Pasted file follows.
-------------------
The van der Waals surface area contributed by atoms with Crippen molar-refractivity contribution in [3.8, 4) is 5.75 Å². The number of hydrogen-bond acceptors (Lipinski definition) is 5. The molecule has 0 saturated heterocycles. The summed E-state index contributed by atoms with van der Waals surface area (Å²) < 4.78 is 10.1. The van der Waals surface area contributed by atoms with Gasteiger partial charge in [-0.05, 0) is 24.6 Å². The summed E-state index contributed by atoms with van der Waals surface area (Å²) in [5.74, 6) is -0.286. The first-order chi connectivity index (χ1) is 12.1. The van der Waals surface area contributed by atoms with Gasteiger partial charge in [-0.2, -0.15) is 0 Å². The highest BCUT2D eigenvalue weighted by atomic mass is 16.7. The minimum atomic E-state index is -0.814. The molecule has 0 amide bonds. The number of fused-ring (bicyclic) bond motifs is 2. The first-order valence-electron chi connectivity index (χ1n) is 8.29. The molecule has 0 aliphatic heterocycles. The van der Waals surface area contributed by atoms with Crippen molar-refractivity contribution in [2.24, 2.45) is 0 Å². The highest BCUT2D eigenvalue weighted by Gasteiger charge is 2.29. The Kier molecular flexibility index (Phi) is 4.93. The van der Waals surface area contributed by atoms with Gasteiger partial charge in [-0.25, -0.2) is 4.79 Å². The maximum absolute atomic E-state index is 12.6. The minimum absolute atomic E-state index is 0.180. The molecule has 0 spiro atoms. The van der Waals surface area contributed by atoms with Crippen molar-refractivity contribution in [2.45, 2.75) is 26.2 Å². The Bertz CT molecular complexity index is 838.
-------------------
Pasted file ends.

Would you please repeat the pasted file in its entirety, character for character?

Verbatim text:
The van der Waals surface area contributed by atoms with Crippen molar-refractivity contribution in [3.8, 4) is 5.75 Å². The number of hydrogen-bond acceptors (Lipinski definition) is 5. The molecule has 0 saturated heterocycles. The summed E-state index contributed by atoms with van der Waals surface area (Å²) < 4.78 is 10.1. The van der Waals surface area contributed by atoms with Gasteiger partial charge in [-0.05, 0) is 24.6 Å². The summed E-state index contributed by atoms with van der Waals surface area (Å²) in [5.74, 6) is -0.286. The first-order chi connectivity index (χ1) is 12.1. The van der Waals surface area contributed by atoms with Gasteiger partial charge in [-0.2, -0.15) is 0 Å². The highest BCUT2D eigenvalue weighted by atomic mass is 16.7. The minimum atomic E-state index is -0.814. The molecule has 0 amide bonds. The number of fused-ring (bicyclic) bond motifs is 2. The first-order valence-electron chi connectivity index (χ1n) is 8.29. The molecule has 0 aliphatic heterocycles. The van der Waals surface area contributed by atoms with Crippen molar-refractivity contribution in [2.24, 2.45) is 0 Å². The highest BCUT2D eigenvalue weighted by Gasteiger charge is 2.29. The Kier molecular flexibility index (Phi) is 4.93. The van der Waals surface area contributed by atoms with Gasteiger partial charge in [-0.25, -0.2) is 4.79 Å². The maximum absolute atomic E-state index is 12.6. The minimum absolute atomic E-state index is 0.180. The molecule has 0 spiro atoms. The van der Waals surface area contributed by atoms with Crippen molar-refractivity contribution in [2.45, 2.75) is 26.2 Å². The Bertz CT molecular complexity index is 838.